Milwaukee's 29-16 record since bottoming out in last place May 19 is the pudding. The turnaround saved the Brewers' season, Yost's job and the indignity of having to sell off valuable parts rather than buy come July.
Sabathia, in fact, spoke about the postseason in the future tense, sliding this nugget – "And when we get to the playoffs … " – into the middle of his news conference. It was the capper on a long day, one in which he spent most of the morning packing his stuff and memories from 7½ seasons and 237 starts with Cleveland, flew to Milwaukee, slipped on a new jersey, soaked in love from teammates, played catch, high-fived Cub Scouts, looked oblivious to the standing ovation he received when appearing on the video board and talked shop after the game with his catcher, Jason Kendall.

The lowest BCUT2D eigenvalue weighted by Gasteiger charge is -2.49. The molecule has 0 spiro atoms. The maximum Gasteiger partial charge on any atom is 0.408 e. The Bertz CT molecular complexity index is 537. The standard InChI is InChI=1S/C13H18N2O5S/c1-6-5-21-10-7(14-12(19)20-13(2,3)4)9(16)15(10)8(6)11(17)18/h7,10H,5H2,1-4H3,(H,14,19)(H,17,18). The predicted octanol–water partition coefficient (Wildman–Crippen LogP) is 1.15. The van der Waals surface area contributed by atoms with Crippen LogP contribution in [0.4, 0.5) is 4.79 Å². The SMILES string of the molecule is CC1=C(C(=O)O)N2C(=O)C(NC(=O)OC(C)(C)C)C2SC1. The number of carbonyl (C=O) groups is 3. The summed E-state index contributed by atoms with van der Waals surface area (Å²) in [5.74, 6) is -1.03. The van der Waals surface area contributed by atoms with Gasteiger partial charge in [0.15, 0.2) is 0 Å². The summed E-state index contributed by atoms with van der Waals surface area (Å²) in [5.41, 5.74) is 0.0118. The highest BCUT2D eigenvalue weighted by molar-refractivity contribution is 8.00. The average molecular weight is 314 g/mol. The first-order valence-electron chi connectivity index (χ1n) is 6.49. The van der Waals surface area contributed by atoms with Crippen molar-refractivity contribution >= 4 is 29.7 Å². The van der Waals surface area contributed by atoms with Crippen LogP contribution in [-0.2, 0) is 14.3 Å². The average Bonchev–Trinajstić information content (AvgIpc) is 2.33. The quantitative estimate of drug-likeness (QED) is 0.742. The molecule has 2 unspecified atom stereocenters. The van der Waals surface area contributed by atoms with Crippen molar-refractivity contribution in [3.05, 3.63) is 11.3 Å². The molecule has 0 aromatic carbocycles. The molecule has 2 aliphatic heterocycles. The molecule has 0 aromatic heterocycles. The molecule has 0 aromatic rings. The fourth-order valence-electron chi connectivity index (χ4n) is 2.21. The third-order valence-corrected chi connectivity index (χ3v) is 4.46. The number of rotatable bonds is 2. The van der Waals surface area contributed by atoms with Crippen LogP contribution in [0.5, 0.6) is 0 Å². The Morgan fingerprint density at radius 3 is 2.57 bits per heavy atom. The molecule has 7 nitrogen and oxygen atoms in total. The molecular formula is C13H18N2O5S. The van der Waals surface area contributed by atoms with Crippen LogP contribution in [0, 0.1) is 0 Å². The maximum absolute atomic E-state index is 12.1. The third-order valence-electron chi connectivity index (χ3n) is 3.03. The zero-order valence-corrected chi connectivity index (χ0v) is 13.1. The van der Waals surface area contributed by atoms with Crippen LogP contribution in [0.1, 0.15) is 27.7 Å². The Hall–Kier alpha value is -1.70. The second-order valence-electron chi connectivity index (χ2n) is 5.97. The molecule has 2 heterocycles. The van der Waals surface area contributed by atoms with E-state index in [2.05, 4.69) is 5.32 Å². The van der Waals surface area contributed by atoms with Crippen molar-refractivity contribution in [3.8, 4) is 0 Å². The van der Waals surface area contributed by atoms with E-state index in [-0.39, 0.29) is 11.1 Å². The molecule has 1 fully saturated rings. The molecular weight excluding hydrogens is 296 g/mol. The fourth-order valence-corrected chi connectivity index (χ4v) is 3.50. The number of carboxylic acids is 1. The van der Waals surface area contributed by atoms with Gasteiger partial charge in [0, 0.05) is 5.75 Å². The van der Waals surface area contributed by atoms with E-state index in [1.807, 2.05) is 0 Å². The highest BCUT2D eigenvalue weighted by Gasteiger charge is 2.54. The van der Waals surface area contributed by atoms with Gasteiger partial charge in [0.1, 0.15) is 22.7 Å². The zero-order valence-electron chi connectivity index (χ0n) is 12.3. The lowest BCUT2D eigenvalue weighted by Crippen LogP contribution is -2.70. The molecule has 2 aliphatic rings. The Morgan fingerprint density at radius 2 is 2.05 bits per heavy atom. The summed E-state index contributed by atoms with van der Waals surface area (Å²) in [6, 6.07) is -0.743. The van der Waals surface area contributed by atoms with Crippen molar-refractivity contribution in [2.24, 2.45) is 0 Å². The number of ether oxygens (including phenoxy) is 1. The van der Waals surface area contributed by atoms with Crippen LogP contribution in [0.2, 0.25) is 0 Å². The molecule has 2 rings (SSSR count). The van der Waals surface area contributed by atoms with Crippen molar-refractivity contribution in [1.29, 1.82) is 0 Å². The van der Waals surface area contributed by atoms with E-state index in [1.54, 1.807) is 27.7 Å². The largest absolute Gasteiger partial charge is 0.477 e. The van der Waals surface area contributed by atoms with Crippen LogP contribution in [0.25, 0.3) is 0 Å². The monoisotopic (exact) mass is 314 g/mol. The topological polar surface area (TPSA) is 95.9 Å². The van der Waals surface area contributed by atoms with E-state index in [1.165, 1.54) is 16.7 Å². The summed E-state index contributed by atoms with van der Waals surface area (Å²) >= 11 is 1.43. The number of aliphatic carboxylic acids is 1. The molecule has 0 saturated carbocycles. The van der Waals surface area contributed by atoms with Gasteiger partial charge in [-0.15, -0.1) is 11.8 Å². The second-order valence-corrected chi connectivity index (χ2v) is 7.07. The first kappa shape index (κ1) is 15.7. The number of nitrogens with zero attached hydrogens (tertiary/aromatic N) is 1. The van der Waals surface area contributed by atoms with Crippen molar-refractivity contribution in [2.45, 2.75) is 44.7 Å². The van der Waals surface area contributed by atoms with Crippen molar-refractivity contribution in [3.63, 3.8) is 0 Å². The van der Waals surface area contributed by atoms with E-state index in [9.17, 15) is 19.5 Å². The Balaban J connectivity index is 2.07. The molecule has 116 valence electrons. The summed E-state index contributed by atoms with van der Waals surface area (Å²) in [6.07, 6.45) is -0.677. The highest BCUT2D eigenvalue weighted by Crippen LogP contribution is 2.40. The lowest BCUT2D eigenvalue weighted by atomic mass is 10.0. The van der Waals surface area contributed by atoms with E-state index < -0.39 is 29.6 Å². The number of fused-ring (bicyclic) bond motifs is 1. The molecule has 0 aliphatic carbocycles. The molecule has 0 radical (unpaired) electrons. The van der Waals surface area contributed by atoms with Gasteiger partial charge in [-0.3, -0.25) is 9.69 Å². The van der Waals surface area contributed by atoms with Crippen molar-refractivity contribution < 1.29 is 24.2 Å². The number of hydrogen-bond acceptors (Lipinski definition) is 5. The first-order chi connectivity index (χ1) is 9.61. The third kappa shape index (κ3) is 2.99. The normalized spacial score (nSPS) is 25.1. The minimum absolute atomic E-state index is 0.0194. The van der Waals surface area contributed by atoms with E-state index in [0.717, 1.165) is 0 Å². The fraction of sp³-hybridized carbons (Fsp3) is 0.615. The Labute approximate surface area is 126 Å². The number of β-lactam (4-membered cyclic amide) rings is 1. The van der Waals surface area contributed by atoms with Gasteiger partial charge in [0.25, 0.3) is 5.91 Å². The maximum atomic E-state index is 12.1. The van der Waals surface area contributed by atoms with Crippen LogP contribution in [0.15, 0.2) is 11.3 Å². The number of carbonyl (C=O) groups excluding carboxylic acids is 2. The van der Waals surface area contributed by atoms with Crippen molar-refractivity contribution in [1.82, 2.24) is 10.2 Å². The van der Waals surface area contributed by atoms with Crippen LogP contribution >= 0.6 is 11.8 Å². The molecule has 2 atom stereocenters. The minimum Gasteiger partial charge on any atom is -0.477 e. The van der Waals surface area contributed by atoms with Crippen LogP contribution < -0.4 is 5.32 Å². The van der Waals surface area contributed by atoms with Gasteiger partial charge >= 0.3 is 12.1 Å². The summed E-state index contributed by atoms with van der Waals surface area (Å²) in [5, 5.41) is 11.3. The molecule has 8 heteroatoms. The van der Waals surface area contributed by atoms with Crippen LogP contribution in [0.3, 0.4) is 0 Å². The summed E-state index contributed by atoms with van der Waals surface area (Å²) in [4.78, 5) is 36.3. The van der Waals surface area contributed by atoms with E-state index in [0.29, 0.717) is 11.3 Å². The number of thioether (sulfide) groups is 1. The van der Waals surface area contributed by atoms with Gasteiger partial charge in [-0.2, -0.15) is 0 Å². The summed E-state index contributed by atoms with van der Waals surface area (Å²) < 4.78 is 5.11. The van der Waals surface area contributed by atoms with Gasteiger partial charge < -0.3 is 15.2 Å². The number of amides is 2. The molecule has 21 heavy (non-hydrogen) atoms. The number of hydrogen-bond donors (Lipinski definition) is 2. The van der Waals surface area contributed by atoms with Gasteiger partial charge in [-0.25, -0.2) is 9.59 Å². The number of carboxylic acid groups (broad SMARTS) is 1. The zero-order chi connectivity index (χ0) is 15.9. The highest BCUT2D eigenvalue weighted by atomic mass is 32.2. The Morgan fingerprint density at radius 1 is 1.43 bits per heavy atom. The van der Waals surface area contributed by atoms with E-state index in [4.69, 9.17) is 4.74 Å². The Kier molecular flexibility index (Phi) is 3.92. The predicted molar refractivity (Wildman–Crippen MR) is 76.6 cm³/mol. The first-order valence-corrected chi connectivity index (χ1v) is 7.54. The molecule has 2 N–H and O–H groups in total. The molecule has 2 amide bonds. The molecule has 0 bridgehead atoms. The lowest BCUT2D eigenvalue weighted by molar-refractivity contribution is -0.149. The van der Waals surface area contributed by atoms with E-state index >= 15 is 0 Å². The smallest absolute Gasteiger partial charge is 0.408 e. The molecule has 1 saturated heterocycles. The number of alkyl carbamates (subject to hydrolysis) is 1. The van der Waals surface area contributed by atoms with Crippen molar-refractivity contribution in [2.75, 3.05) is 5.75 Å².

Fitting in was no problem. Sabathia is a world-class charmer and was the conscience of the Indians. Some of his teammates cried upon learning about the deal. Riske, on the other hand, almost shed a tear of joy himself.
Sabathia was a 17-year-old out of Vallejo, Ca., when he met Riske, and they have grown closer since. Sabathia took him back to the Oakland suburb to roam the streets of his neighborhood. His son, Carsten Charles III, is about the same age as Riske's oldest, Payton, and Riske's little boy, Maddox, ran up to Sabathia outside the clubhouse, jumped in the air and slapped hands after the game, mimicking the feeling of all Milwaukeeans.
"Everyone's excited," Riske said. "But not like me."
He'd be surprised.